Until last Friday, the Illinois legislature had gone 230 days without meeting.
What normally would have been a busy several months here in the capitol was all canceled due to COVID-19.
A lot built up in that time. A major focus of the lame duck session: a package put forth by Black legislators in the wake of George Floyd's killing.
“The Illinois legislative Black Caucus agenda will ensure that we’re addressing the pandemics that exist in our society. One: systemic racism. Two: violence. And now COVID-19,” said Rep. Camille Lilly (D-Oak Park).
One provision of the Black Caucus’ extensive agenda limits the interest payday loan providers can charge to 36%.
“How many of you want to get a credit card from Macy’s or Neiman Marcus at 80%, 99% -- this is preying on certain communities. It’s really targeting. … It’s a remake, rebirth of redlining, housing covenants and all the other ills and hells that decimated my community,” said Sen. Jacqueline Collins (D-Chicago). “And what we’re trying to do is ensure that they have an opportunity to build economic stability.”
That measure passed despite critics saying it’ll leave low-income individuals without any access to capital.
“There are many citizens – not just in Illinois but all across the country who don’t necessarily have the credit rating that would necessarily allow them to go to the company, lending institutions and borrow money, but nevertheless have a cash need or capital need, maybe short term or to put a new roof on their house or repair a car,” Sen. Dale Righter (R-Mattoon) said.
Republicans also raised concerns about a Black Caucus proposal that restricts employers from making hiring decisions based on job applicants’ criminal records.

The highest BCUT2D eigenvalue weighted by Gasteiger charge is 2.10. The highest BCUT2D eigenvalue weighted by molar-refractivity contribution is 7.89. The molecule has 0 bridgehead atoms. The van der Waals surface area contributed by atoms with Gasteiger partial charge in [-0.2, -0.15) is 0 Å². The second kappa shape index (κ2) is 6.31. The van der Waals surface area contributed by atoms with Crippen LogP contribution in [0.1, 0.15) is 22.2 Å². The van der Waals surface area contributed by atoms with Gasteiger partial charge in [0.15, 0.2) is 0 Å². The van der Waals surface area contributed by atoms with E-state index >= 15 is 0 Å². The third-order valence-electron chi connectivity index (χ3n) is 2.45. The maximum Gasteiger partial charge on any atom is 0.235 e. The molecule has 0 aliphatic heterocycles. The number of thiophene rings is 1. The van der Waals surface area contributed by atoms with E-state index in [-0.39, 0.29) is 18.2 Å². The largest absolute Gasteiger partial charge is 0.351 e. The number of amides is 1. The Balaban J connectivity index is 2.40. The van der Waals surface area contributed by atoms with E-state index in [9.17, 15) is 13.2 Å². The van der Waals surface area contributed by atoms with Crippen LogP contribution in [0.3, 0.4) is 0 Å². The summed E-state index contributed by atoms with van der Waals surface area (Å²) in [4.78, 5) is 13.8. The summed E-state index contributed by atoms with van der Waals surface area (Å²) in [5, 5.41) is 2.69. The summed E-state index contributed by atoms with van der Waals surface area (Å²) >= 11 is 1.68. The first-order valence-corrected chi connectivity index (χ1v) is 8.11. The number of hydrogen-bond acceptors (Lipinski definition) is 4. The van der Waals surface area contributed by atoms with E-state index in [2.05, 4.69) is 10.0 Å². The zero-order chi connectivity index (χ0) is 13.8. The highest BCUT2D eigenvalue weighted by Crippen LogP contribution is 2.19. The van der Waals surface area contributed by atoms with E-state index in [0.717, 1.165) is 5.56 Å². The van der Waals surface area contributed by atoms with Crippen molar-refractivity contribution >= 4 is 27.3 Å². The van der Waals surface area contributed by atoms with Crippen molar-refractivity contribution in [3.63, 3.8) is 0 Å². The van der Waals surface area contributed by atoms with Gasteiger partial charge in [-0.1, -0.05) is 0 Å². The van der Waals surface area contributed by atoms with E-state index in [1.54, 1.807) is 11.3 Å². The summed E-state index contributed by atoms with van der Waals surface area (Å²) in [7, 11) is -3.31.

They say it puts employers at risk of breaking the law when they’re looking out for their business.
“I feel like I’ve fallen into an episode of hypotheticals gone wild with all of these various nightmare scenarios looking for a way to make this bill a bohemia,” said Rep. Kelly Cassidy (D-Chicago). “Again, we are at a critical point in our history. We have generations of errors and injustices to correct for.”
A major plank in the Black Caucus agenda deals with policing and criminal justice.
In part because of the pandemic, Illinois’ budget is in a world of hurt.
Gov. J.B. Pritzker’s solution is to bring some money into state coffers by eliminating a tax break for certain businesses, that the federal government had passed in order to help them if they were losing money because of COVID-19. It’s called "decoupling."
Republicans were furious about it.
“Now I understand that the governor doesn’t have a lot of empathy or a lot of understanding for the struggles of small businesses. This is unacceptable,” said Rep. Michael Marron (R-Springfield).
“I would like to know one reason why any business would want to come in Illinois or stay in Illinois,” said Rep. Mike Murphy (R-Springfield). “We’re treating our small businesses, especially with this decoupling shamefully. They need our help.”
“This is a $1 billion tax increase. Everybody needs to wake up. This is a tax increase on small businesses,” said Rep. David McSweeney (R-Barrington Hills).
But Pritzker and backers of the idea say tough choices have to be made and that Illinois can’t afford to expand tax breaks to businesses now.
“When we’re talking about taxing businesses out of existence, that’s a bit of an overreach to the bill,” Rep. Stava-Murray (D-Naperville) said. “What we’re talking about – this is a deficit increase if we don’t pass this.”
“The decisions in the 102nd General Assembly are not going to be easy. This makes balancing the budget a much more palatable circumstance for our constituents,” said Rep. Mike Zalewski (D-Riverside)
It wasn’t just Republicans who weren’t on board. Democrats have more than enough members to pass any bill without a single GOP vote.
That decoupling measure didn’t have the support it needed to pass.
It’s among a lot of measures that didn't clear the legislature for lack of support, or lack of time. Others included a Chicago Public Schools elected school board, anything to do with ethics, and a law that would have made it so the General Assembly wouldn’t go for such a long stretch without meeting again. They talked about it, but no bill passed to permit legislating over Zoom.
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